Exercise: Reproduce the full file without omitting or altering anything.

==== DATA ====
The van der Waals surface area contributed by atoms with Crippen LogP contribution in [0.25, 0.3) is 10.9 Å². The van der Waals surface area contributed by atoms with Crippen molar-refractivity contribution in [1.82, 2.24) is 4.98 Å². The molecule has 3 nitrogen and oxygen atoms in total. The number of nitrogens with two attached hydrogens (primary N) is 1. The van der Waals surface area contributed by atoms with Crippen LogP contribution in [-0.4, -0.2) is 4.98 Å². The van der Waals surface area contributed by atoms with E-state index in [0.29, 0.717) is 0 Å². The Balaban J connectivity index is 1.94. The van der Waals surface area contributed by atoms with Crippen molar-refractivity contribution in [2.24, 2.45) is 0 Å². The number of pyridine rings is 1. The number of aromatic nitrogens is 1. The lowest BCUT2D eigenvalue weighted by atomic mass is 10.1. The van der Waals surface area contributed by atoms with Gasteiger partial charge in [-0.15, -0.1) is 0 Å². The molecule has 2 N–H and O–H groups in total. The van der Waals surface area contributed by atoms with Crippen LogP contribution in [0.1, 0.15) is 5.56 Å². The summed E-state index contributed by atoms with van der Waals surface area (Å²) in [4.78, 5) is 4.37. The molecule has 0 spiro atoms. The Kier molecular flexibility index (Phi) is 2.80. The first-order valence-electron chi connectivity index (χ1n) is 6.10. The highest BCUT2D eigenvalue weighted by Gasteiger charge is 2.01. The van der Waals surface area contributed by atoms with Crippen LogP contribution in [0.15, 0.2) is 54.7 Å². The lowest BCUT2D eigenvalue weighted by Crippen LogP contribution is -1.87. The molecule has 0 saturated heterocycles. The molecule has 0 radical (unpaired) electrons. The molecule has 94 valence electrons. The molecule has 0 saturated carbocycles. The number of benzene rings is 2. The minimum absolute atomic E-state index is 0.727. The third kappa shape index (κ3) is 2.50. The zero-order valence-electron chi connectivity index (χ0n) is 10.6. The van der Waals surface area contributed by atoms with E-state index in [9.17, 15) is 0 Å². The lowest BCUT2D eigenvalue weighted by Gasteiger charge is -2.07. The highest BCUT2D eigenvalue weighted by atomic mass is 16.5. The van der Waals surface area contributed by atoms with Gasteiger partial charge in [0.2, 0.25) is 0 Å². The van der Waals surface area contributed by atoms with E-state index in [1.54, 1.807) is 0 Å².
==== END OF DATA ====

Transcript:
The van der Waals surface area contributed by atoms with Crippen LogP contribution in [0.25, 0.3) is 10.9 Å². The van der Waals surface area contributed by atoms with Crippen molar-refractivity contribution in [1.82, 2.24) is 4.98 Å². The molecule has 3 nitrogen and oxygen atoms in total. The number of nitrogens with two attached hydrogens (primary N) is 1. The van der Waals surface area contributed by atoms with Crippen LogP contribution in [-0.4, -0.2) is 4.98 Å². The van der Waals surface area contributed by atoms with E-state index in [0.29, 0.717) is 0 Å². The Balaban J connectivity index is 1.94. The van der Waals surface area contributed by atoms with Crippen molar-refractivity contribution in [2.24, 2.45) is 0 Å². The number of pyridine rings is 1. The number of aromatic nitrogens is 1. The lowest BCUT2D eigenvalue weighted by atomic mass is 10.1. The van der Waals surface area contributed by atoms with Gasteiger partial charge in [-0.15, -0.1) is 0 Å². The molecule has 2 N–H and O–H groups in total. The van der Waals surface area contributed by atoms with Crippen LogP contribution in [0.1, 0.15) is 5.56 Å². The summed E-state index contributed by atoms with van der Waals surface area (Å²) in [4.78, 5) is 4.37. The molecule has 0 spiro atoms. The Kier molecular flexibility index (Phi) is 2.80. The first-order valence-electron chi connectivity index (χ1n) is 6.10. The highest BCUT2D eigenvalue weighted by Gasteiger charge is 2.01. The van der Waals surface area contributed by atoms with Crippen LogP contribution in [0.15, 0.2) is 54.7 Å². The lowest BCUT2D eigenvalue weighted by Crippen LogP contribution is -1.87. The molecule has 0 saturated heterocycles. The molecule has 0 radical (unpaired) electrons. The molecule has 94 valence electrons. The molecule has 0 saturated carbocycles. The number of benzene rings is 2. The minimum absolute atomic E-state index is 0.727. The third kappa shape index (κ3) is 2.50. The zero-order valence-electron chi connectivity index (χ0n) is 10.6. The van der Waals surface area contributed by atoms with E-state index in [9.17, 15) is 0 Å². The lowest BCUT2D eigenvalue weighted by Gasteiger charge is -2.07. The highest BCUT2D eigenvalue weighted by atomic mass is 16.5. The van der Waals surface area contributed by atoms with Gasteiger partial charge in [0.2, 0.25) is 0 Å². The van der Waals surface area contributed by atoms with E-state index in [1.54, 1.807) is 0 Å².